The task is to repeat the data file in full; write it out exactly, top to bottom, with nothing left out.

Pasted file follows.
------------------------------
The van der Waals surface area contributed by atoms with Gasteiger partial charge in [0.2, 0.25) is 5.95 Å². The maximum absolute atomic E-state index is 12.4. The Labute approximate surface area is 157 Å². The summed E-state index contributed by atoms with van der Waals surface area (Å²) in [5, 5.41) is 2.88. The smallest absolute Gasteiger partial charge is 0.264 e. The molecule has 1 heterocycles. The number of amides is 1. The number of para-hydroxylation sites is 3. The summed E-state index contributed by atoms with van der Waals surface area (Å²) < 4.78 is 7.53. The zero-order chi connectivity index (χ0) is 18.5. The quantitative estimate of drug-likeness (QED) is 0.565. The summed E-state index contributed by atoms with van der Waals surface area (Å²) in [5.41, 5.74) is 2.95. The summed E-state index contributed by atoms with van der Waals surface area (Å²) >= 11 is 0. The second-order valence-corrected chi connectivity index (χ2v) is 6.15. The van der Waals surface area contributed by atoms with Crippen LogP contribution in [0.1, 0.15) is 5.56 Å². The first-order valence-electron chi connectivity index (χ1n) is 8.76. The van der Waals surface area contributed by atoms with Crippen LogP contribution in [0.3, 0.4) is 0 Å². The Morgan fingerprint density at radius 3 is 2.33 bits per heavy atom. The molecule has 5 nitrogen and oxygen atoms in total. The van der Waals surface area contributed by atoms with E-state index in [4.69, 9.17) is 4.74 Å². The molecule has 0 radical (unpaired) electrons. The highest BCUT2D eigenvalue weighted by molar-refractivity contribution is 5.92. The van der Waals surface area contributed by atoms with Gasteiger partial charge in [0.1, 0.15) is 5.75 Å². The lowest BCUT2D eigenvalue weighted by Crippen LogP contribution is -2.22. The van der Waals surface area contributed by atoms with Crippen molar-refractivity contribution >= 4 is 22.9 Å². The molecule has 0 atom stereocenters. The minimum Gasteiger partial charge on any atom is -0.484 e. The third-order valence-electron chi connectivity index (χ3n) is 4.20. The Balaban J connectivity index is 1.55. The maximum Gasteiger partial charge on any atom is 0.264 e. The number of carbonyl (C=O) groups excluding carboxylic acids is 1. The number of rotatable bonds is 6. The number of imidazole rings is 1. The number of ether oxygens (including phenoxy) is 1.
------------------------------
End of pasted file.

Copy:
The van der Waals surface area contributed by atoms with Gasteiger partial charge in [0.2, 0.25) is 5.95 Å². The maximum absolute atomic E-state index is 12.4. The Labute approximate surface area is 157 Å². The summed E-state index contributed by atoms with van der Waals surface area (Å²) in [5, 5.41) is 2.88. The smallest absolute Gasteiger partial charge is 0.264 e. The molecule has 1 heterocycles. The number of amides is 1. The number of para-hydroxylation sites is 3. The summed E-state index contributed by atoms with van der Waals surface area (Å²) < 4.78 is 7.53. The zero-order chi connectivity index (χ0) is 18.5. The quantitative estimate of drug-likeness (QED) is 0.565. The summed E-state index contributed by atoms with van der Waals surface area (Å²) in [5.41, 5.74) is 2.95. The summed E-state index contributed by atoms with van der Waals surface area (Å²) >= 11 is 0. The second-order valence-corrected chi connectivity index (χ2v) is 6.15. The van der Waals surface area contributed by atoms with Crippen LogP contribution in [0.1, 0.15) is 5.56 Å². The first-order valence-electron chi connectivity index (χ1n) is 8.76. The van der Waals surface area contributed by atoms with Crippen LogP contribution in [0.3, 0.4) is 0 Å². The Morgan fingerprint density at radius 3 is 2.33 bits per heavy atom. The molecule has 5 nitrogen and oxygen atoms in total. The van der Waals surface area contributed by atoms with E-state index in [4.69, 9.17) is 4.74 Å². The molecule has 0 radical (unpaired) electrons. The highest BCUT2D eigenvalue weighted by molar-refractivity contribution is 5.92. The van der Waals surface area contributed by atoms with Gasteiger partial charge in [0.1, 0.15) is 5.75 Å². The lowest BCUT2D eigenvalue weighted by Crippen LogP contribution is -2.22. The van der Waals surface area contributed by atoms with Crippen molar-refractivity contribution >= 4 is 22.9 Å². The molecule has 0 atom stereocenters. The minimum Gasteiger partial charge on any atom is -0.484 e. The third-order valence-electron chi connectivity index (χ3n) is 4.20. The Balaban J connectivity index is 1.55. The maximum Gasteiger partial charge on any atom is 0.264 e. The number of carbonyl (C=O) groups excluding carboxylic acids is 1. The number of rotatable bonds is 6. The number of imidazole rings is 1. The number of ether oxygens (including phenoxy) is 1.